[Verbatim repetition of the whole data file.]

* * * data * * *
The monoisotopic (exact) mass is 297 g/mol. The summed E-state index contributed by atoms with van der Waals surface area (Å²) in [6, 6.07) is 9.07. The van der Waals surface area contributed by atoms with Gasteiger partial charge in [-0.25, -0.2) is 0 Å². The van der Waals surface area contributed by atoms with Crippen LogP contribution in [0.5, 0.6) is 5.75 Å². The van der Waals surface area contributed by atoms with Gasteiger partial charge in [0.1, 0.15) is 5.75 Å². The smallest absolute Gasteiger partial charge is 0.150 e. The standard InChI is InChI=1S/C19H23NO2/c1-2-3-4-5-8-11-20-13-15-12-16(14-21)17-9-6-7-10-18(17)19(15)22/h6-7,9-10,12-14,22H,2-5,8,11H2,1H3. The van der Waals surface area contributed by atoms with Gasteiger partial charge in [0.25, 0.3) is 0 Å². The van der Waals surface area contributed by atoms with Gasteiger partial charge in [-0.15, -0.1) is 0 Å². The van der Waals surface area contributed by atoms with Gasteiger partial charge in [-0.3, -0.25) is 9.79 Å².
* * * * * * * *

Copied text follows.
The monoisotopic (exact) mass is 297 g/mol. The summed E-state index contributed by atoms with van der Waals surface area (Å²) in [6, 6.07) is 9.07. The van der Waals surface area contributed by atoms with Gasteiger partial charge in [-0.25, -0.2) is 0 Å². The van der Waals surface area contributed by atoms with Crippen LogP contribution in [0.5, 0.6) is 5.75 Å². The van der Waals surface area contributed by atoms with Gasteiger partial charge in [0.1, 0.15) is 5.75 Å². The smallest absolute Gasteiger partial charge is 0.150 e. The standard InChI is InChI=1S/C19H23NO2/c1-2-3-4-5-8-11-20-13-15-12-16(14-21)17-9-6-7-10-18(17)19(15)22/h6-7,9-10,12-14,22H,2-5,8,11H2,1H3. The van der Waals surface area contributed by atoms with Gasteiger partial charge in [0.25, 0.3) is 0 Å². The van der Waals surface area contributed by atoms with Gasteiger partial charge in [-0.15, -0.1) is 0 Å². The van der Waals surface area contributed by atoms with Gasteiger partial charge in [-0.3, -0.25) is 9.79 Å².